Evidently, Sulzer dodged this too, while a quick and dirty bit of research would have shown him that the extreme low incidence of single fusion per proton pair, is balanced by the vast numbers of protons in the core (over 35 trillion). Hence, these vast numbers compensate for the single pair probability and increase the temporal occurrence rate radically. We also can factor in quantum tunnelling, whereby the penetration of the Coulomb (repulsion) barrier is made possible by the proton's de Broglie wave character. Thus, a lower energy particle can penetrate a higher energy barrier.

Note that tunnelling is a general feature of low mass systems, such as single proton (H+) states.

Consider a deBroglie wave arising from (p+) of form: U(x) ~ sin(kx) where x is the linear dimension along discplacement and k, the wave number vector (k= 2π/lambda).

Now, though the associated energy K < V (the barrier "height") the wavefunction is *non-zero* within the barrier, e.g.

U(x_b)~ exp(-cx)

So, visualizing axes for this:

V ___
! ! !
! ! !
!------------------------------> x

with the "barrier" at height V, we visualize the particle on the left side (o) "tunneling" over to the right side where it has wave function, U(x) ~sin (kx + φ), where φ denotes a phase angle.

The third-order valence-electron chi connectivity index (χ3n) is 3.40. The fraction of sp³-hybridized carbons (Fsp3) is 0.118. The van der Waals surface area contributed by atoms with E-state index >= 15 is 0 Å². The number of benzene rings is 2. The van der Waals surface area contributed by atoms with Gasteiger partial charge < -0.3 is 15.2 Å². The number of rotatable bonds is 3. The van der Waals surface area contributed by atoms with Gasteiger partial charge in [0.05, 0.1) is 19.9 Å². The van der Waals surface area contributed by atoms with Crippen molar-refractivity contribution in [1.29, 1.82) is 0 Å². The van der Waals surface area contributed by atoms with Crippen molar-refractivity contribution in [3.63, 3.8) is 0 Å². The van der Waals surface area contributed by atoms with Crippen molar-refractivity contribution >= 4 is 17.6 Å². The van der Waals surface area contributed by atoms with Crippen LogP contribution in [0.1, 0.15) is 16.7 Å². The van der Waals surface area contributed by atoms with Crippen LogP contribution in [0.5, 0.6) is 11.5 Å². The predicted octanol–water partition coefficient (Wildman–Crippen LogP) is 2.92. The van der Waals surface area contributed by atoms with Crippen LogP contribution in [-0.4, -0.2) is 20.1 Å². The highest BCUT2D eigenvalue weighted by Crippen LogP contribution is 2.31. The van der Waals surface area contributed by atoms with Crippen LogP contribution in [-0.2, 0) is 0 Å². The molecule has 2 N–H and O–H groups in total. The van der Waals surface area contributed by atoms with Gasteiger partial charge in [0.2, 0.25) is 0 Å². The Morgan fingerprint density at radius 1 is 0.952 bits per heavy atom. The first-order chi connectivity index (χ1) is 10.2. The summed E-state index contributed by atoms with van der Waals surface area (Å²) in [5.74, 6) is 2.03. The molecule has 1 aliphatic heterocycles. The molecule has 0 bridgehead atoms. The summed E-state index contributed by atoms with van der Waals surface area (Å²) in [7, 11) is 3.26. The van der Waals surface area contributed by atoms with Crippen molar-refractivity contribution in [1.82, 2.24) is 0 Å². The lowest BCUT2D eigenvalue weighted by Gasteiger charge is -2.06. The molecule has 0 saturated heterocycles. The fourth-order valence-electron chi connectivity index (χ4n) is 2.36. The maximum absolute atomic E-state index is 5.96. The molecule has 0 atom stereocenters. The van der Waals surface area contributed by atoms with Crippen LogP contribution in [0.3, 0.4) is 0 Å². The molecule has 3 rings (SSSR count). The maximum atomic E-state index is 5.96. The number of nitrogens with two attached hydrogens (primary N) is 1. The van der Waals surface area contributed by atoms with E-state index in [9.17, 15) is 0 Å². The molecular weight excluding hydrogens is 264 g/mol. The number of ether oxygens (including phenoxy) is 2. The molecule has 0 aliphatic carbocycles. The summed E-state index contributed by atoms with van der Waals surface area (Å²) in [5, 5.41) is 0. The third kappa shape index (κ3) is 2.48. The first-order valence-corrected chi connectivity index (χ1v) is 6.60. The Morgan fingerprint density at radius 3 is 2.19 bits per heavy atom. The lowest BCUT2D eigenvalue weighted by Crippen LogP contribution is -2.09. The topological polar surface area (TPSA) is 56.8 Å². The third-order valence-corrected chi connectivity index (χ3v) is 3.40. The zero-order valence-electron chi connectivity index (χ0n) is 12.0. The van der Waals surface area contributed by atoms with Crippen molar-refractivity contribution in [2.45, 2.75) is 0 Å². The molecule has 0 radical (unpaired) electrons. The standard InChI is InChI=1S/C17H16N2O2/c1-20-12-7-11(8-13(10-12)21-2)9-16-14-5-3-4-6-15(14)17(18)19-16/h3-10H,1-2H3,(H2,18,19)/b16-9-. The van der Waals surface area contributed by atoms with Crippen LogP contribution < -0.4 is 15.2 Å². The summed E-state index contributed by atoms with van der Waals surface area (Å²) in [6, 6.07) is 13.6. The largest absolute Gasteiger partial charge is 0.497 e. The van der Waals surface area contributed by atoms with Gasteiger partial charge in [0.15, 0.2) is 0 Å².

Note that if the barrier is not too much higher than the incident energy, and if the mass is small, then tunnelling is significant.

Sulzer was unable to work any of this out, or explain the temporal probability basis. Worse, the pro-asteroid poster administered the final humiliation by posting the perturbation solution:

J' = k^2 m3[ 1/D – r r3/ r3^3] = k^2 m3[…Legendre terms in summation…]

k= [n^2 a^3/ (m1 + m2)]^ ½

n = 2 pi/ (365.2563835 mean solar days)

(n=mean motion of Earth)

a = 1.000000230 A.U.
(Standard astronomical unit)

Then rubbed it in by defying Sulzer to at least give the units for the quantity J' above, which last I checked, he hasn't done up to now.

Moral of the story? It might be wiser to leave out commenting on issues you only think you are familiar with, and especially challenging folks who definitely know what they're about!